On the streets, in churches and in homes, vigils were held waiting on the slow-motion lynching that was the killing of Troy Anthony Davis by the state of Georgia. After the execution hour had passed we learned of a last appeal to the Supreme Court. Three hours later we were told that the Justices had denied Davis’ appeal, the death warrant was enforced and Troy Davis was executed September 21, 2011 at 11:08pm.
Witnesses said Mr. Davis did not take a sedative and made a final statement while strapped to the gurney. Looking directly at the family of officer MacPhail, the policeman he is accused of killing in 1989, the witness reported that Davis said, “Despite the situation that we’re in, I was not the one who did it.” “He said that he was not personally responsible for what happened that night. That he did not have a gun. He said to the family that he was sorry for their loss. But he also said he ‘did not take their son, father, brother’. He said to them to dig deeper into this case to find out the truth.
He asked his family and friends to keep praying, keep working and keep the faith.” And then speaking to the jailers, the witnesses reported Davis saying, “To the people who are about to take my life, may God have mercy on your souls. And God bless your souls.” “Then he put his head back down, the procedure began, and fifteen minutes later it was over.”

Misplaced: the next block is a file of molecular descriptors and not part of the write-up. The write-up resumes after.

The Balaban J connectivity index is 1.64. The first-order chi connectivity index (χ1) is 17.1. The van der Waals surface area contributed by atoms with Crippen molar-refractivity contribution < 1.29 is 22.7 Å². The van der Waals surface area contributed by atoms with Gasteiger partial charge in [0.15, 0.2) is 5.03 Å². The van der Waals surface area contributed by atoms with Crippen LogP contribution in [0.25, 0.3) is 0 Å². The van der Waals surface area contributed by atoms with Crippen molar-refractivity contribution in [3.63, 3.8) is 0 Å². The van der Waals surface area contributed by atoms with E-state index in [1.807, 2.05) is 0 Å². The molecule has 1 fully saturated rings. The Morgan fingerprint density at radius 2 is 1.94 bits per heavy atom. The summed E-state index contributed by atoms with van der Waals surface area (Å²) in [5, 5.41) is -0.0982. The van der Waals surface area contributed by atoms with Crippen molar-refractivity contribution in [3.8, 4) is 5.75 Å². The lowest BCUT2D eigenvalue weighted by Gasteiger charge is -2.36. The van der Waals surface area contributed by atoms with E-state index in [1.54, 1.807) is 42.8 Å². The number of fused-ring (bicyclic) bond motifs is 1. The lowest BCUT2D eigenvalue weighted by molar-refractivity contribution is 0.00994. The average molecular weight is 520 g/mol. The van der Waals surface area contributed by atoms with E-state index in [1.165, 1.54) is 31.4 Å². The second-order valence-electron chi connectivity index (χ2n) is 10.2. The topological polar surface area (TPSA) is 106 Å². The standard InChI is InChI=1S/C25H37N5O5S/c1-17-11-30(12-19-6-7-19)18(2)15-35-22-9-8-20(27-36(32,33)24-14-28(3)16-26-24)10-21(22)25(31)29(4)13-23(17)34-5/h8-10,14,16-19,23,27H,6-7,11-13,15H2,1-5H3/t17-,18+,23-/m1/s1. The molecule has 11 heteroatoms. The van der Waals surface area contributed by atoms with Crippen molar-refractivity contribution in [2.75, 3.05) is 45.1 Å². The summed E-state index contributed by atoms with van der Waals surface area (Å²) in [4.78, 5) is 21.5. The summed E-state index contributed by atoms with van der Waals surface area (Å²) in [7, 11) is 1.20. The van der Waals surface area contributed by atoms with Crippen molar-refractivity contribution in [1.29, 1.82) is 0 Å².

This is more than class-warfare we’re seeing in America. It is the conflict between civilization and barbarism. At the recent CNN/Tea Party debate of Republican presidential candidates, the Tea Party true-believers gave a standing ovation to Texas Governor Rick Perry’s record of 254 executions, and shouted a resounding “Yes!” to the question of whether a 30-year-old, having refused to buy health coverage, should be left to die if he became ill. Do not be shocked by these responses.
After all, these are the descendents of those “good Christians” who used to gather around lynchings as a spectator sport, full of laughter at the torture and suffering they were part of. This mentality did not pass away with those generations. It was passed down and we see it in both the Troy Davis case of coerced testimony, as well as in the Tea Party mantra to cut every social program they can.
What to do now? Robert Rooks, director of the NAACP Criminal Justice Department reported on Democracy Now! That he and his team visited Troy Davis the day before the execution. He said Davis told them that whatever happens, “You have a choice. Either fold up your bags and go home or continue the fight.”
The Tea Partiers, the executioners, the bankers and corporate avarice will not stop, they must face constant opposition or they will win. We have to take Troy’s words to heart and do as we have always done, continue the fight.